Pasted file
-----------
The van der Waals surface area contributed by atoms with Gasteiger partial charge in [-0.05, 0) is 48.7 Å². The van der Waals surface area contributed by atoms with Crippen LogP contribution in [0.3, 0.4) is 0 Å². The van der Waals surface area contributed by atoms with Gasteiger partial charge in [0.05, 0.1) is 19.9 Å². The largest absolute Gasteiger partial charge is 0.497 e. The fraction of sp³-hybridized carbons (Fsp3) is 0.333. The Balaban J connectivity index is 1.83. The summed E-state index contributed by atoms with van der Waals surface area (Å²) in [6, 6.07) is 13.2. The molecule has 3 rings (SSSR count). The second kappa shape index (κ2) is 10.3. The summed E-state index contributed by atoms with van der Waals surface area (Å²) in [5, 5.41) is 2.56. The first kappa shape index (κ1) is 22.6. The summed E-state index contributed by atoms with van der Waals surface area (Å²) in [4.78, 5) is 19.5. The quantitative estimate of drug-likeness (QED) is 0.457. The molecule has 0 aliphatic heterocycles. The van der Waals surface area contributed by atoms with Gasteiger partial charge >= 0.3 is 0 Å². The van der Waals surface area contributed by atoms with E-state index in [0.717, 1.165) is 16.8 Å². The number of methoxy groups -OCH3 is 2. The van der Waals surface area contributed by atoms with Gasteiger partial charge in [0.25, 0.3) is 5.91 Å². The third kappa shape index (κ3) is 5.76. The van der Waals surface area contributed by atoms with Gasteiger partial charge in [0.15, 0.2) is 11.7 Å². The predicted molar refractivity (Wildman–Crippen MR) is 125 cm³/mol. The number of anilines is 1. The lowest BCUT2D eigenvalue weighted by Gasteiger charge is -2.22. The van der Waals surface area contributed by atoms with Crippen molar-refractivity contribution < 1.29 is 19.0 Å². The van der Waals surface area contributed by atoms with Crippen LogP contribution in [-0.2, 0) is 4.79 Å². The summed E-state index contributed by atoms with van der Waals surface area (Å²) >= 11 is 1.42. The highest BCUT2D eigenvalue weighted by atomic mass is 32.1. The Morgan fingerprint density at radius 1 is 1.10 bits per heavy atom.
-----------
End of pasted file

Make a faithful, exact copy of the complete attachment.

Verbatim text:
The van der Waals surface area contributed by atoms with Gasteiger partial charge in [-0.05, 0) is 48.7 Å². The van der Waals surface area contributed by atoms with Crippen LogP contribution in [0.3, 0.4) is 0 Å². The van der Waals surface area contributed by atoms with Gasteiger partial charge in [0.05, 0.1) is 19.9 Å². The largest absolute Gasteiger partial charge is 0.497 e. The fraction of sp³-hybridized carbons (Fsp3) is 0.333. The Balaban J connectivity index is 1.83. The summed E-state index contributed by atoms with van der Waals surface area (Å²) in [6, 6.07) is 13.2. The molecule has 3 rings (SSSR count). The second kappa shape index (κ2) is 10.3. The summed E-state index contributed by atoms with van der Waals surface area (Å²) in [5, 5.41) is 2.56. The first kappa shape index (κ1) is 22.6. The summed E-state index contributed by atoms with van der Waals surface area (Å²) in [4.78, 5) is 19.5. The quantitative estimate of drug-likeness (QED) is 0.457. The molecule has 0 aliphatic heterocycles. The van der Waals surface area contributed by atoms with Gasteiger partial charge >= 0.3 is 0 Å². The van der Waals surface area contributed by atoms with E-state index in [0.717, 1.165) is 16.8 Å². The number of methoxy groups -OCH3 is 2. The van der Waals surface area contributed by atoms with Gasteiger partial charge in [0.25, 0.3) is 5.91 Å². The third kappa shape index (κ3) is 5.76. The van der Waals surface area contributed by atoms with Gasteiger partial charge in [0.15, 0.2) is 11.7 Å². The predicted molar refractivity (Wildman–Crippen MR) is 125 cm³/mol. The number of anilines is 1. The lowest BCUT2D eigenvalue weighted by Gasteiger charge is -2.22. The van der Waals surface area contributed by atoms with Crippen molar-refractivity contribution < 1.29 is 19.0 Å². The van der Waals surface area contributed by atoms with Crippen LogP contribution in [-0.2, 0) is 4.79 Å². The summed E-state index contributed by atoms with van der Waals surface area (Å²) >= 11 is 1.42. The highest BCUT2D eigenvalue weighted by atomic mass is 32.1. The Morgan fingerprint density at radius 1 is 1.10 bits per heavy atom.